“I have to solve problems every hour to survive. Nobody asks me how"
“What would make people happier in your community?” I called across to the fishmonger at a busy street market. Then I asked the same thing of the traffic warden. And the lady selling fried chicken.
Everyone knew everyone else. I was the outsider. But I was with a local resident. So people seemed to trust me. I got many answers and quickly. But one conversation stood out. It was the young man in the sandwich shop. “A problem solving booth right here on my street,” he said.
My head started whirring. I could see strangers talking to each other. In chairs on the street. Helping each other out. The young man’s phone rang. And he left. I called after him: “this problem solving booth idea, tell me more about what you meant”.
He was gone. I didn’t even get his name. But he had planted a seed. He probably has no idea. He likely doesn’t even remember the conversation.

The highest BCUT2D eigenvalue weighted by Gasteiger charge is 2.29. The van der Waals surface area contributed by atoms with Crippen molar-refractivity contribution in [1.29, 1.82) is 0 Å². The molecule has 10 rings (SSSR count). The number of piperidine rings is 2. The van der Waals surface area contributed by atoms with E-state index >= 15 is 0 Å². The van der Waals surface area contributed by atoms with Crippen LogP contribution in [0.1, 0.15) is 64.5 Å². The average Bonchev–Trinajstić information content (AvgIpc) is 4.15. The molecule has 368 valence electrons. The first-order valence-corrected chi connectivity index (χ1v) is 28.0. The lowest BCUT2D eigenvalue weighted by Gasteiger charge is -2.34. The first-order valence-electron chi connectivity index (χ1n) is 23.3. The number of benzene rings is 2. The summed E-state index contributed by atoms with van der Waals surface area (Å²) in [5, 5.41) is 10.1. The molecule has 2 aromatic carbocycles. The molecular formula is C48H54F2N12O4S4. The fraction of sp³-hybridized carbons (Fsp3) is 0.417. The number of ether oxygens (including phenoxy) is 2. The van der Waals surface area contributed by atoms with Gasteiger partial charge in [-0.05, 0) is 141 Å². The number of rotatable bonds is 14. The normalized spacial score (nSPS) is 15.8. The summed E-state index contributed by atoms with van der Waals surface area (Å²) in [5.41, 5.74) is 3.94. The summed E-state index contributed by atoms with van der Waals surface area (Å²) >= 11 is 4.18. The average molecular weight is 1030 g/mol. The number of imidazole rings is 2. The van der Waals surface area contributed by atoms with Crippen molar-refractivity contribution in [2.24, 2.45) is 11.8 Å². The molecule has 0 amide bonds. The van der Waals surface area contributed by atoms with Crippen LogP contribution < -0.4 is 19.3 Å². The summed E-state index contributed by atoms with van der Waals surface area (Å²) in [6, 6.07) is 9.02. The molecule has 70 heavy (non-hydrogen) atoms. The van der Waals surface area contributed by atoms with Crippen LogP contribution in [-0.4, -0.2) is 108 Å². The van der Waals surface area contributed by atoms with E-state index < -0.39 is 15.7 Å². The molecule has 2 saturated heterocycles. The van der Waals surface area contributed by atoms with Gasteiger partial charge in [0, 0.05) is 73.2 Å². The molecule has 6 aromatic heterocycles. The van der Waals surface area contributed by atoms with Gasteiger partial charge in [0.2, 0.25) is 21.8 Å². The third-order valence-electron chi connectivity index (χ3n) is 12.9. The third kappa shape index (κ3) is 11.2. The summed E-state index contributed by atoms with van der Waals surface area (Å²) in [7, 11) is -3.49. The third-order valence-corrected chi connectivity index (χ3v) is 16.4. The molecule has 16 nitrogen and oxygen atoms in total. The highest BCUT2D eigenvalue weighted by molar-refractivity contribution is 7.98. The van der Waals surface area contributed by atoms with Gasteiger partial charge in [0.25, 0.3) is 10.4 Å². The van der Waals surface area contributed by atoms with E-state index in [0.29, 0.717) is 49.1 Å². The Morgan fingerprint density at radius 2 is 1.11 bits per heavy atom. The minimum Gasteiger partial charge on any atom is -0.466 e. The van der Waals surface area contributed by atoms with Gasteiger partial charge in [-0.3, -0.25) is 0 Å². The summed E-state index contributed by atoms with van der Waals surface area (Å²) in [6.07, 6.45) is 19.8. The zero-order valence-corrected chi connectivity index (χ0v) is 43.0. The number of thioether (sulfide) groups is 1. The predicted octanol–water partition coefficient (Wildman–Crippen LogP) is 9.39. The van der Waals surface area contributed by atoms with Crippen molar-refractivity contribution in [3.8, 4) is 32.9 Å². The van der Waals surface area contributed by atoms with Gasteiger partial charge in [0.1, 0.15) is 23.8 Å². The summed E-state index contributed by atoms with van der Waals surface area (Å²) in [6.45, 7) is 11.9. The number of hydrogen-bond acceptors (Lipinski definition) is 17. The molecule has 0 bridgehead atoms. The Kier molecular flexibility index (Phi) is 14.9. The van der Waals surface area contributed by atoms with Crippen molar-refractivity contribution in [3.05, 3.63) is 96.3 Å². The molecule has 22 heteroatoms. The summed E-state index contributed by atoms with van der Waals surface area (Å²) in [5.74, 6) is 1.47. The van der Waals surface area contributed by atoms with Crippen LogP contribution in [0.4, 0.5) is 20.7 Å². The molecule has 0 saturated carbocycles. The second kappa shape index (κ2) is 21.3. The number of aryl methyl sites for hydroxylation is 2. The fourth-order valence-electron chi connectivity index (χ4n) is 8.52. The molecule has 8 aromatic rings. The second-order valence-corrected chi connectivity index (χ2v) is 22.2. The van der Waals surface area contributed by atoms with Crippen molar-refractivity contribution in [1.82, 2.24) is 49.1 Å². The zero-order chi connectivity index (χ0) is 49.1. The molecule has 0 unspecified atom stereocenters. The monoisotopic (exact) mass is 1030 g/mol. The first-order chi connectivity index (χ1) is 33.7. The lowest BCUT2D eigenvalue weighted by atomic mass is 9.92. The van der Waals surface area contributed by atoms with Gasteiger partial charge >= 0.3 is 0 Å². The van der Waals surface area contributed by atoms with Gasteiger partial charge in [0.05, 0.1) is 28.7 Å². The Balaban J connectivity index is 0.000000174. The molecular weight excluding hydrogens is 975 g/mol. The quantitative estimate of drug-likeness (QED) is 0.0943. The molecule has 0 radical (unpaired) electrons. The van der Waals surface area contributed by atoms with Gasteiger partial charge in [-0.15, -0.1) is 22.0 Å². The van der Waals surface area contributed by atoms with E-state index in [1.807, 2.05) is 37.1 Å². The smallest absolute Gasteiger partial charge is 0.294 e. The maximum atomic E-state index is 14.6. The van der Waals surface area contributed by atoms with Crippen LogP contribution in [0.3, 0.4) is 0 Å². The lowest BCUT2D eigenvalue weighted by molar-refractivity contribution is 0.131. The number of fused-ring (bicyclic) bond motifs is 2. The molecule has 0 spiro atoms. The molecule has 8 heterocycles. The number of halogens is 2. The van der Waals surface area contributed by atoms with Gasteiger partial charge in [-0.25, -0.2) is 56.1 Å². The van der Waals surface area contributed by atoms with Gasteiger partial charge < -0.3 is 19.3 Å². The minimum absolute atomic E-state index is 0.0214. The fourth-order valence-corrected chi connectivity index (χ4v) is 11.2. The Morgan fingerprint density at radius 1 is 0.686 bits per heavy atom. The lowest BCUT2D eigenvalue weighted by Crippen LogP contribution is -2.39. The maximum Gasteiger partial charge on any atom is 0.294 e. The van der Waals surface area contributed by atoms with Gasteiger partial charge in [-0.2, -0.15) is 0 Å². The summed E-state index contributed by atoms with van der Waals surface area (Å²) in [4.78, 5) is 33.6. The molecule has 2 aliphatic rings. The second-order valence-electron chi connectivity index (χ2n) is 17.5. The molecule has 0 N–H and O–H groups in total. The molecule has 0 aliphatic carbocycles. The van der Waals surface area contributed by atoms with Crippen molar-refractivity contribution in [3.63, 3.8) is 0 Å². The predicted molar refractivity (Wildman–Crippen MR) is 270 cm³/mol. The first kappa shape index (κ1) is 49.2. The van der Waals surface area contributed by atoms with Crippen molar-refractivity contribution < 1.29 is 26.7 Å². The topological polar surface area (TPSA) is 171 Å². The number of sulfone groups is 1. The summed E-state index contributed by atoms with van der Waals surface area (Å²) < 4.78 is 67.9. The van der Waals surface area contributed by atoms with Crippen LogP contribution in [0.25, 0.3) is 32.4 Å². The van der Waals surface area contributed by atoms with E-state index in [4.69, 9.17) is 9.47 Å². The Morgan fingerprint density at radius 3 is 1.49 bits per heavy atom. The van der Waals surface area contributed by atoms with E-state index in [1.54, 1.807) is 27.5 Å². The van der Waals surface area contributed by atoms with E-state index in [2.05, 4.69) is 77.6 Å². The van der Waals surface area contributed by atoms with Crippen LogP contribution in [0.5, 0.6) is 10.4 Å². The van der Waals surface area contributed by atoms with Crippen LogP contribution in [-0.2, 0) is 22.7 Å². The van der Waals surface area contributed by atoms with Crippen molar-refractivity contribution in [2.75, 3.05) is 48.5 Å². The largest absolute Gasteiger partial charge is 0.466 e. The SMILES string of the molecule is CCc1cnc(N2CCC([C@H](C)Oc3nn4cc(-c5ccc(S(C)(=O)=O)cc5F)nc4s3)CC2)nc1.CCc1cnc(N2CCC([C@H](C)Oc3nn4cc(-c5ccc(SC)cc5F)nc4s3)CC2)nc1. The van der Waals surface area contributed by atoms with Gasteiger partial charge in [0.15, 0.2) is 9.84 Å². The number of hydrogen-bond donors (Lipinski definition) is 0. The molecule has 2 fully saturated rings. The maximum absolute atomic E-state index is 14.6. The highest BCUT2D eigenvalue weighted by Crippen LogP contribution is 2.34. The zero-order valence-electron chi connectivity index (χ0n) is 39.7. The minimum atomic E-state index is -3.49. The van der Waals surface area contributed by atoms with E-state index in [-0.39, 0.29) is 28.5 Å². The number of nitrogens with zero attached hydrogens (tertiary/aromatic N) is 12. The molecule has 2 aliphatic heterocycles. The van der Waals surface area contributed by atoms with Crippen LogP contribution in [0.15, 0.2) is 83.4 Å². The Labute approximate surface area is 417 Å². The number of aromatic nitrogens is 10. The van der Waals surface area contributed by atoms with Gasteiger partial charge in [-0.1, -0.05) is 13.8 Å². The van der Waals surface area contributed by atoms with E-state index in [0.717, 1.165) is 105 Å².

Problem Solving Booths are informal street booths. Strangers can discuss problems with one another. They encourage relaxed two-way chat as an alternative to formal consultations.
A bit like when I asked a homeless guy to help me. “Help you?” he said. “Yes,” I said. “It will take 5 minutes”. He gave me advice from a totally different perspective. He wasn’t like my friends or family. Or people I usually ask.
It was refreshing and we had things in common. I wasn’t the sort of person he usually helped either. “I feel valued for the first time in years,” he said. “I’m a good problem solver. I have to solve problems every hour to survive. The trouble is, nobody asks me”.
Problem Solving Booths consist of two chairs that face each other. One is for the “helper” and the other is for the “helped”. One has a problem. The other listens. And might give advice. The concept is flexible. People can swap roles. That’s it. Or is it?
This is the first in a five-part series explaining the concept of Problem Solving Booths. Find out more at www.problemsolvingbooths.com